But nobody could talk Gary into quitting. He held yearly news conferences on the anniversary of her death. Each new week meant another round of phone calls to detectives. And he gathered thousands of court documents, including those from seemingly unrelated cases. Whoever killed his daughter was probably involved in other crimes, he reasoned.

"You always want to believe there is more than meets the eye," Gary says. "I just followed my hunches, which is what [cops] do."

When police walked through the door of the nondescript apartment in Sunrise just off Oakland Park Boulevard the morning of October 10, 2002, the living room looked like a slumber party interrupted by trigger play.

Inside apartment 328 at the Boardwalk at Inverrary, a pocket of low-rent apartments painted lipstick pink and pale peach, two men were lying dead on the floor. Twenty-year-old Calvin Russell's face was pressed into a pillow, a gray blanket covering his lower half. Blood flowed from holes where a bullet had punched through the back of his head and out his right cheek. Two additional shots punctured the arms that emerged from his white T-shirt.

Thirty-four-year-old Cardwell Heastie was laid out in a similar position — draped in a gray blanket, his arms gripping a pillow. Gunfire had blasted through his neck and shoulders. A third man had been paralyzed after being shot twice in the hallway.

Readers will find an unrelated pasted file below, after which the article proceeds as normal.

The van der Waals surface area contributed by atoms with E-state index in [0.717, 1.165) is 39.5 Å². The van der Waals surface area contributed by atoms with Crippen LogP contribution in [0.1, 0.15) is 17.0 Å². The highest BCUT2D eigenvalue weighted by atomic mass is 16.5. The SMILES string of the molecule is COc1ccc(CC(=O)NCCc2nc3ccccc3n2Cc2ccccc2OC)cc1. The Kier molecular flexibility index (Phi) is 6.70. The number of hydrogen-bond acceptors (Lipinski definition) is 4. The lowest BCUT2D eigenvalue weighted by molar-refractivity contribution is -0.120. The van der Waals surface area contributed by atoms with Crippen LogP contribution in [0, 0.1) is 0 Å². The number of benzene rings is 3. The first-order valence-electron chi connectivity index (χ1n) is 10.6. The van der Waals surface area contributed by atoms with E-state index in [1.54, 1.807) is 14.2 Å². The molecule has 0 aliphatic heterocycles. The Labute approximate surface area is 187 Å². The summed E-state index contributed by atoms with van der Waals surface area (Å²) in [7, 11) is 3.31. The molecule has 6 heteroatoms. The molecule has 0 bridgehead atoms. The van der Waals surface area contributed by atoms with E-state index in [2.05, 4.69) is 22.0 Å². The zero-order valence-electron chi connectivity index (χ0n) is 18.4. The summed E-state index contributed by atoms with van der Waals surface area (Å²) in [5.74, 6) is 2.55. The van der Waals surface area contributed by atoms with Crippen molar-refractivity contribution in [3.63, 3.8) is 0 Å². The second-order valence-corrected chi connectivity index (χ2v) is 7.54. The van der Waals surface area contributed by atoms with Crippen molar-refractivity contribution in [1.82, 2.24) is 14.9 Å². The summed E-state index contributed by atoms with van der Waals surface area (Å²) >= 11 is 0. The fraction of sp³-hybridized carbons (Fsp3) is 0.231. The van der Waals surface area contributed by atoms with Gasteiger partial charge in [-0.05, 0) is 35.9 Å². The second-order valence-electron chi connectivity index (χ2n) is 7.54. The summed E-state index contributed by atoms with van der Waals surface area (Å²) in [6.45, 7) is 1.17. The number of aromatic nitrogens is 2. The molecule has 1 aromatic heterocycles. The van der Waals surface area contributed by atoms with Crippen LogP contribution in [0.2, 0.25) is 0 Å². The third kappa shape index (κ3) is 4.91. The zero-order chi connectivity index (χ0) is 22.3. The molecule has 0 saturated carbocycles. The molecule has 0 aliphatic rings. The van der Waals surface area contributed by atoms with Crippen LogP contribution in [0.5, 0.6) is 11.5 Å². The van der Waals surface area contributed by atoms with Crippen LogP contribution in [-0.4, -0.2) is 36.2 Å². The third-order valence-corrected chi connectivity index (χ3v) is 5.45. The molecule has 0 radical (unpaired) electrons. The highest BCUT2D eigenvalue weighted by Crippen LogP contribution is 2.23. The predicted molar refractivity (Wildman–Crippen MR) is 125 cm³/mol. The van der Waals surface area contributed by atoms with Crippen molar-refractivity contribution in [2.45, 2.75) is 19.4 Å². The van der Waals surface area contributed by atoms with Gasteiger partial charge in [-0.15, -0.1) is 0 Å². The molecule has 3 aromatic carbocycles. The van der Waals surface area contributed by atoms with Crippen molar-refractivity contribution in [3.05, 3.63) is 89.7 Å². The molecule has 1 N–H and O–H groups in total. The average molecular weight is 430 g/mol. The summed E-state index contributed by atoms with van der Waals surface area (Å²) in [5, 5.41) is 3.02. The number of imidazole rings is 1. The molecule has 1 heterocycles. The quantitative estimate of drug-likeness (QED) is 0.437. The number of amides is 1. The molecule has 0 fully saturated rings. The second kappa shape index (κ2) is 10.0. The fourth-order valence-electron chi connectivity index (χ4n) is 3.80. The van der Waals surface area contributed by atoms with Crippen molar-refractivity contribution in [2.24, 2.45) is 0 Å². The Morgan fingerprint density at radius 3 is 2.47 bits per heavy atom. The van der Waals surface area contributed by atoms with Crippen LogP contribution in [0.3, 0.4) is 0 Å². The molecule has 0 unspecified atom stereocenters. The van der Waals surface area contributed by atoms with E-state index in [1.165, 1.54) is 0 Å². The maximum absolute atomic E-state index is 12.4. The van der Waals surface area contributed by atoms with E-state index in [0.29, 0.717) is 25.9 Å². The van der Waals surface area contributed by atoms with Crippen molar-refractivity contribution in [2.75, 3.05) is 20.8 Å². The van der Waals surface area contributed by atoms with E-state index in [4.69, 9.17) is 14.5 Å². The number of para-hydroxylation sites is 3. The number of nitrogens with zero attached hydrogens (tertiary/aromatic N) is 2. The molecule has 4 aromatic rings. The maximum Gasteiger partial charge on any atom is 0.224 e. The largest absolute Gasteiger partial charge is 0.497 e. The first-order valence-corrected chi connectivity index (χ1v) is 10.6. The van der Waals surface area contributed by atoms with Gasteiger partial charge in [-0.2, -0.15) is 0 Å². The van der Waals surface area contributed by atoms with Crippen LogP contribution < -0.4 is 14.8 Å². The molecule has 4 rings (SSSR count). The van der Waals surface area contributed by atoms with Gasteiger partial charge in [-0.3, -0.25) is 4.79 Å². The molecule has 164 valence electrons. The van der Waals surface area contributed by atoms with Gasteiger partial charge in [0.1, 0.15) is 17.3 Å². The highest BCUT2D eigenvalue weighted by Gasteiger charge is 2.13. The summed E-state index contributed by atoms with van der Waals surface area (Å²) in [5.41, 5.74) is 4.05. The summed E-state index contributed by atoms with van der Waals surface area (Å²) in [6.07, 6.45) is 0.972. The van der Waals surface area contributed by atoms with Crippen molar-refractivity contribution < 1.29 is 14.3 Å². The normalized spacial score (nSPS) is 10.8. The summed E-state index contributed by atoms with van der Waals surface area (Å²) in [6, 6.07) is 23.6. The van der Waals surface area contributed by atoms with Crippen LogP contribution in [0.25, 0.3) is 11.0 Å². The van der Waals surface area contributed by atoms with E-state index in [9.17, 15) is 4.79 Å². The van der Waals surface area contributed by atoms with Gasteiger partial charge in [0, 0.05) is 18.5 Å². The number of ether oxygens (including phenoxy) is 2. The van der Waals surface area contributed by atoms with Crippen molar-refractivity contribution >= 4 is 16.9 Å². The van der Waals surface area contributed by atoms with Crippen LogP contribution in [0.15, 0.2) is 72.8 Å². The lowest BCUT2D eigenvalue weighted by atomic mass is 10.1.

Cops found $17,000 stuffed in a garbage bag in a back bedroom, records show. Witnesses reported two unknown black men had been spotted nearby that morning, but details were vague. The strongest evidence police had was that one of the men involved went by the nickname "D-Boy."

On October 21, 2002, BSO contacted the Bahamas, where detectives quickly learned the shooting was drug-related, the work of a Bahamian living in Broward named Ryan "Whitey" Woods. He had been hired by a drug dealer for $10,000 to kill the men after some cocaine had been stolen.

Then, in a January 2003 jailhouse interview, cops hit pay dirt. A snitch reported two others had been hired along with Woods to recover the drugs or money. One of them was Marissa Karp's boyfriend, Almanto Coakley.

That wasn't enough for the cops. "There was no confirmation of any of this information to be true," a tepid note in the case file reads. "Detectives did attempt to locate Woods and Coakley in this entire investigation but have never been able to confirm true or positive identifications on either subject."

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Don't give up Mr. Karp. You give hope to loved one's working on unresolved cases and remind the murderer's not to underestimate the determination or ability of a victims' loved one to get to the truth.


Perhaps your article shedding more light on this case will eventually help solve this murder and give some measure of closure to this heartbroken father and brother. This is my first knowledge of it but I will be following in the future.